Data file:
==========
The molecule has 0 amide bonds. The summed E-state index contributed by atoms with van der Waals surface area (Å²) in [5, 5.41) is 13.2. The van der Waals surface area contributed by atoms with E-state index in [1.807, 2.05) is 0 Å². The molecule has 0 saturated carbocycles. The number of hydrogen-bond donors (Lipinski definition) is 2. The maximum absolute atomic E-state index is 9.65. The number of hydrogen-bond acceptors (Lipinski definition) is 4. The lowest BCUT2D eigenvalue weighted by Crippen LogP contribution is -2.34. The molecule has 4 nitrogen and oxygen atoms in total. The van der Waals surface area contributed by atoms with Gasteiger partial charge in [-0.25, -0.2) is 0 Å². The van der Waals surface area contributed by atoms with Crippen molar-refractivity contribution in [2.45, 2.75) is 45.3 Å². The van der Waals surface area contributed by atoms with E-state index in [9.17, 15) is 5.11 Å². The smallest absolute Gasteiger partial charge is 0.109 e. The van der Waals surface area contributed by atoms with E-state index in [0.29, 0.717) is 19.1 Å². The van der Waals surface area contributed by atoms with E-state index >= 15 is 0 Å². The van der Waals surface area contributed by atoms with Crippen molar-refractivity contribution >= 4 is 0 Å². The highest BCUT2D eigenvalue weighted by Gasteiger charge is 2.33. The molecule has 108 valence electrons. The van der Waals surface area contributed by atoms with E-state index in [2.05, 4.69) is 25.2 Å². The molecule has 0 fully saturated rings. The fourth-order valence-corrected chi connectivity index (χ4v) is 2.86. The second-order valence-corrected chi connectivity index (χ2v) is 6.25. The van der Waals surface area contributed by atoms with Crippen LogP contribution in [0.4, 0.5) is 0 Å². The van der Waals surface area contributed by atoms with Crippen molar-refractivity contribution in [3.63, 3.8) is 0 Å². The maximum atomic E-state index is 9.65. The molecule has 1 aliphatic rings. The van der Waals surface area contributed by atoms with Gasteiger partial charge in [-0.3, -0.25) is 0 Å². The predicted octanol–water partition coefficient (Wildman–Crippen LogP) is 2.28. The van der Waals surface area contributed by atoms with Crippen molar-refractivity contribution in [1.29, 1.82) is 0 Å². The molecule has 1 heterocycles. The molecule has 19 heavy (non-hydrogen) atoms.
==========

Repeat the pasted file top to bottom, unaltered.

The molecule has 0 amide bonds. The summed E-state index contributed by atoms with van der Waals surface area (Å²) in [5, 5.41) is 13.2. The van der Waals surface area contributed by atoms with E-state index in [1.807, 2.05) is 0 Å². The molecule has 0 saturated carbocycles. The number of hydrogen-bond donors (Lipinski definition) is 2. The maximum absolute atomic E-state index is 9.65. The number of hydrogen-bond acceptors (Lipinski definition) is 4. The lowest BCUT2D eigenvalue weighted by Crippen LogP contribution is -2.34. The molecule has 4 nitrogen and oxygen atoms in total. The van der Waals surface area contributed by atoms with Gasteiger partial charge in [-0.25, -0.2) is 0 Å². The van der Waals surface area contributed by atoms with Crippen molar-refractivity contribution in [2.45, 2.75) is 45.3 Å². The van der Waals surface area contributed by atoms with E-state index in [9.17, 15) is 5.11 Å². The smallest absolute Gasteiger partial charge is 0.109 e. The van der Waals surface area contributed by atoms with E-state index in [0.29, 0.717) is 19.1 Å². The van der Waals surface area contributed by atoms with E-state index >= 15 is 0 Å². The van der Waals surface area contributed by atoms with Crippen molar-refractivity contribution >= 4 is 0 Å². The highest BCUT2D eigenvalue weighted by Gasteiger charge is 2.33. The molecule has 108 valence electrons. The van der Waals surface area contributed by atoms with E-state index in [2.05, 4.69) is 25.2 Å². The molecule has 0 fully saturated rings. The fourth-order valence-corrected chi connectivity index (χ4v) is 2.86. The second-order valence-corrected chi connectivity index (χ2v) is 6.25. The van der Waals surface area contributed by atoms with Crippen LogP contribution in [0.4, 0.5) is 0 Å². The van der Waals surface area contributed by atoms with Crippen molar-refractivity contribution in [3.63, 3.8) is 0 Å². The maximum atomic E-state index is 9.65. The molecule has 1 aliphatic rings. The van der Waals surface area contributed by atoms with Gasteiger partial charge in [-0.3, -0.25) is 0 Å². The predicted octanol–water partition coefficient (Wildman–Crippen LogP) is 2.28. The van der Waals surface area contributed by atoms with Crippen molar-refractivity contribution in [1.29, 1.82) is 0 Å². The molecule has 1 heterocycles. The molecule has 19 heavy (non-hydrogen) atoms.